If you specify the data type of the filter coefficients using this argument, the function ignores the data types of the other numeric arguments.

Data Types: `char` | `string`

Since R2024b

Data type of the filter coefficients, specified as a prototype of a real floating-point value.

You can use the `Dataype` or the `like` argument to specify the data type of filter coefficients, but you cannot use both arguments at the same time.

If you specify the data type of the filter coefficients using this argument, the function ignores the data types of the other numeric arguments.

Example: ```B = designHalfbandFIR(FilterOrder=N,TransitionWidth=TW,like=single(N))```

Example: ```N = single(110); B = designHalfbandFIR(FilterOrder=N,TransitionWidth=TW,like=N)```

Data Types: `single` | `double`

Option to create a filter System object, specified as one of these:

Data Types: `logical`

Filter structure, specified as one of these:

• `'single-rate'` –– Single-rate filter

• `'decim'` –– Decimation filter

• `'interp'` –– Interpolation filter

The function returns a vector of filter coefficients or a filter object with the structure that you specify in this argument. For more information, see the description for output argument `B`.

Data Types: `char` | `string`

Option to print the entire function call in MATLAB, specified as one of these:

• `false` –– The function does not print the function call.

• `true` –– The function prints the entire function call including the default values of the `Name=Value` arguments that you did not specify when calling the function.

Use this argument to view all the values used by the function to design and implement the filter.

Data Types: `logical`

## Output Arguments

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Output filter, returned as one of these:

Data Types: `single` | `double`

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### Halfband Filters

The function designs a halfband filter when you set `PhaseConstraint` to `"linear"`.

An ideal lowpass halfband filter is given by

`$h\left(n\right)=\frac{1}{2\pi }{\int }_{-\pi /2}^{\pi /2}{e}^{j\omega n}d\omega =\frac{\mathrm{sin}\left(\frac{\pi }{2}n\right)}{\pi n}.$`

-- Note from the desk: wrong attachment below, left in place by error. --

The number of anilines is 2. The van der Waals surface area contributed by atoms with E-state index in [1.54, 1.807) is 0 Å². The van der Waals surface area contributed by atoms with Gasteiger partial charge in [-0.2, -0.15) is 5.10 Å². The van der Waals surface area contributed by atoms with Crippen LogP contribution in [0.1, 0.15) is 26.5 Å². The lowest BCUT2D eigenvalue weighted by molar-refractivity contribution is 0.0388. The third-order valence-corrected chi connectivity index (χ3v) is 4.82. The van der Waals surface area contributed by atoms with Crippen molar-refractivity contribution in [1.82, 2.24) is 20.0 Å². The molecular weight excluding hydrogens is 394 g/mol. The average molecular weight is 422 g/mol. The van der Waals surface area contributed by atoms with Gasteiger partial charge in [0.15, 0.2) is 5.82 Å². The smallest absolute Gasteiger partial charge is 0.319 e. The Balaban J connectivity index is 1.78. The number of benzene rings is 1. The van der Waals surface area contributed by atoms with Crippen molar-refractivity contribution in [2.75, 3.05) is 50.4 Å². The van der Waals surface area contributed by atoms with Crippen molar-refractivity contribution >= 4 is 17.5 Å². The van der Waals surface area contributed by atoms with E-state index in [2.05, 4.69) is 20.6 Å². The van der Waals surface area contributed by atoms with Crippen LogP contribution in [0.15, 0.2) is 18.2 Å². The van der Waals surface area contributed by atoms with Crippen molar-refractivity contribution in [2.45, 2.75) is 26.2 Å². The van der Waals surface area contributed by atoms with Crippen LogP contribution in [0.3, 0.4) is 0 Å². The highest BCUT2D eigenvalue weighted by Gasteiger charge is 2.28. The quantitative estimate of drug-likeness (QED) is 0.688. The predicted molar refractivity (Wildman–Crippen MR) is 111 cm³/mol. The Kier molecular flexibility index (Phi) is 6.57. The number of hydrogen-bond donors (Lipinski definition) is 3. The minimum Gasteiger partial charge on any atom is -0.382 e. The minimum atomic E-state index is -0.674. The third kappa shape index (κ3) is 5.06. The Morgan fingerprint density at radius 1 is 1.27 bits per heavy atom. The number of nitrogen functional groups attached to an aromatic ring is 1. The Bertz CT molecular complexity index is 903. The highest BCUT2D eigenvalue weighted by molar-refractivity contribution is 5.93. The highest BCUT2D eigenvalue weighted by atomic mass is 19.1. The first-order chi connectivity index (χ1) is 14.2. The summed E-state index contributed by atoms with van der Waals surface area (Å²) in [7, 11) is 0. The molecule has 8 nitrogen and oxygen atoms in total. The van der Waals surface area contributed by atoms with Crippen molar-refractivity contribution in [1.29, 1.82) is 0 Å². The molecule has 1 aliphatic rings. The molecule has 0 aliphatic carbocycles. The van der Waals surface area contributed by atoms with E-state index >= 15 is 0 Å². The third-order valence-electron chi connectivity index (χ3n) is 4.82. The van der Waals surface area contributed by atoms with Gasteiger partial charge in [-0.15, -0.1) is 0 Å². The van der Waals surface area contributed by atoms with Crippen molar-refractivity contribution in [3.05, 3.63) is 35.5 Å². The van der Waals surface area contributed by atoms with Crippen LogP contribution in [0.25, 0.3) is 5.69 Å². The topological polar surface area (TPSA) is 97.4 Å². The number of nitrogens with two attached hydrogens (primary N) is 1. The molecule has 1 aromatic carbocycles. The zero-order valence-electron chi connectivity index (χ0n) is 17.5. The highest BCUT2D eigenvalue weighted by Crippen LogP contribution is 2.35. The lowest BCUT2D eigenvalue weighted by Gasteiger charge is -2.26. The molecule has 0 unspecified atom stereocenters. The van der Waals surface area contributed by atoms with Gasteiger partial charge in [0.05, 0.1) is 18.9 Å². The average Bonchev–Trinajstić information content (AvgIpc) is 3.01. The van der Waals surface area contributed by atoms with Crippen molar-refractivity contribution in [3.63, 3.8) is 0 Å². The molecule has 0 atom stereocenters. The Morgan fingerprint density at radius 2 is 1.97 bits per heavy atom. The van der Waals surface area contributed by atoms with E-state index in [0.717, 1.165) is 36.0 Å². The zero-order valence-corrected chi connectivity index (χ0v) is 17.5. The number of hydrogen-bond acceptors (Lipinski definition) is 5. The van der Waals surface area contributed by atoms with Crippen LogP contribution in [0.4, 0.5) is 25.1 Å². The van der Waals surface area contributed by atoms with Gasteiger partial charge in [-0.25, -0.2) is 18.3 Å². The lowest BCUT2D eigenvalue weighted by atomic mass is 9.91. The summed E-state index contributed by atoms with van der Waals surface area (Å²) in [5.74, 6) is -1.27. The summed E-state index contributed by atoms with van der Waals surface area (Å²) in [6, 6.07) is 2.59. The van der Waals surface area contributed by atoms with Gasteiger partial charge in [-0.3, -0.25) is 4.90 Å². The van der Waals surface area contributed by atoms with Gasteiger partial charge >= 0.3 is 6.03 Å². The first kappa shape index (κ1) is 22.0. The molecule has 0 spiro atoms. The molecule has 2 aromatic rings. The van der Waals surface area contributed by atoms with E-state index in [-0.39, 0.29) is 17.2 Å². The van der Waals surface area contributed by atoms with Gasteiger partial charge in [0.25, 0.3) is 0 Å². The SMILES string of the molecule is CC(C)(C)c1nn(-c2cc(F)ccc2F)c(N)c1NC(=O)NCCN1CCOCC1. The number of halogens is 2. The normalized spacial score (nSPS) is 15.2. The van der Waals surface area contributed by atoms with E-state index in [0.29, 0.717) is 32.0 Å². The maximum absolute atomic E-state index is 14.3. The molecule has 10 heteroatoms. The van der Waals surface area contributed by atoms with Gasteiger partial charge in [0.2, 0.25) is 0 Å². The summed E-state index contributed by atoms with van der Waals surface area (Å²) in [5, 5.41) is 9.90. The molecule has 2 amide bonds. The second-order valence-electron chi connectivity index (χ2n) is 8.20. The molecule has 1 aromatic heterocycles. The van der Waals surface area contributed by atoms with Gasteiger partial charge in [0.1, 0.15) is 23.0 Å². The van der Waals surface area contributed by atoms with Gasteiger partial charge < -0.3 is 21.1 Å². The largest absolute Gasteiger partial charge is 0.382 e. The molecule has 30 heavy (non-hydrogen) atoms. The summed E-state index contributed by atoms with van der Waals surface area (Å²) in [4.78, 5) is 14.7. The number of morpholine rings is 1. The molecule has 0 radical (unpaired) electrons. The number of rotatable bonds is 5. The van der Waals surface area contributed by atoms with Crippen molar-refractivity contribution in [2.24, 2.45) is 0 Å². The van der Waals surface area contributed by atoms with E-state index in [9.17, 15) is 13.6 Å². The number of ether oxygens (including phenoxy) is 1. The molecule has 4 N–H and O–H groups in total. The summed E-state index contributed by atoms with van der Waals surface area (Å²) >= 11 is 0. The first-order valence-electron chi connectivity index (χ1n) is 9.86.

An ideal filter is not realizable. However, the impulse response of an ideal lowpass filter possesses some important properties that are required in a realizable approximation. The impulse response of an ideal lowpass halfband filter is:

• Equal to 0 for all even-indexed samples.

• Equal to 1/2 at n=0 as shown by L'Hôpital's rule on the continuous-valued equivalent of the discrete-time impulse response

The ideal highpass halfband filter is given by

`$g\left(n\right)=\frac{1}{2\pi }{\int }_{-\pi }^{-\pi /2}{e}^{j\omega n}d\omega +\frac{1}{2\pi }{\int }_{\pi /2}^{\pi }{e}^{j\omega n}d\omega .$`

Evaluating this integral yields the impulse response

`$g\left(n\right)=\frac{\mathrm{sin}\left(\pi n\right)}{\pi n}-\frac{\mathrm{sin}\left(\frac{\pi }{2}n\right)}{\pi n}.$`

The impulse response of an ideal highpass halfband filter is:

• Equal to 0 for all even-indexed samples

• Equal to 1/2 at n=0

The FIR halfband filter uses a causal FIR approximation of the ideal halfband response. The approximation is based on minimizing the ${\ell }^{\infty }$ norm of the error (minimax). See Algorithms for more information.

### Kaiser Window

Kaiser design method supports only the `"linear"` phase design.

The `designHalfbandFIR` function computes the coefficients of a Kaiser window using the equation

`$w\left(n\right)=\frac{{I}_{0}\left(\beta \sqrt{1-{\left(\frac{n-N/2}{N/2}\right)}^{2}}\right)}{{I}_{0}\left(\beta \right)},\text{ }\text{ }0\le n\le N,$`

where I0 is the zeroth-order modified Bessel function of the first kind.

To obtain a Kaiser window that represents an FIR filter with stopband attenuation of α dB, use this β.

`$\beta =\left\{\begin{array}{ll}0.1102\left(\alpha -8.7\right),\hfill & \alpha >50\hfill \\ 0.5842{\left(\alpha -21\right)}^{0.4}+0.07886\left(\alpha -21\right),\hfill & 50\ge \alpha \ge 21\hfill \\ 0,\hfill & \alpha <21\hfill \end{array}$`

The filter order n is given by

`$n=\frac{\alpha -7.95}{2.285\left(\Delta \omega \right)},$`

where Δω is the transition width.

### Minimum and Maximum Phase Filters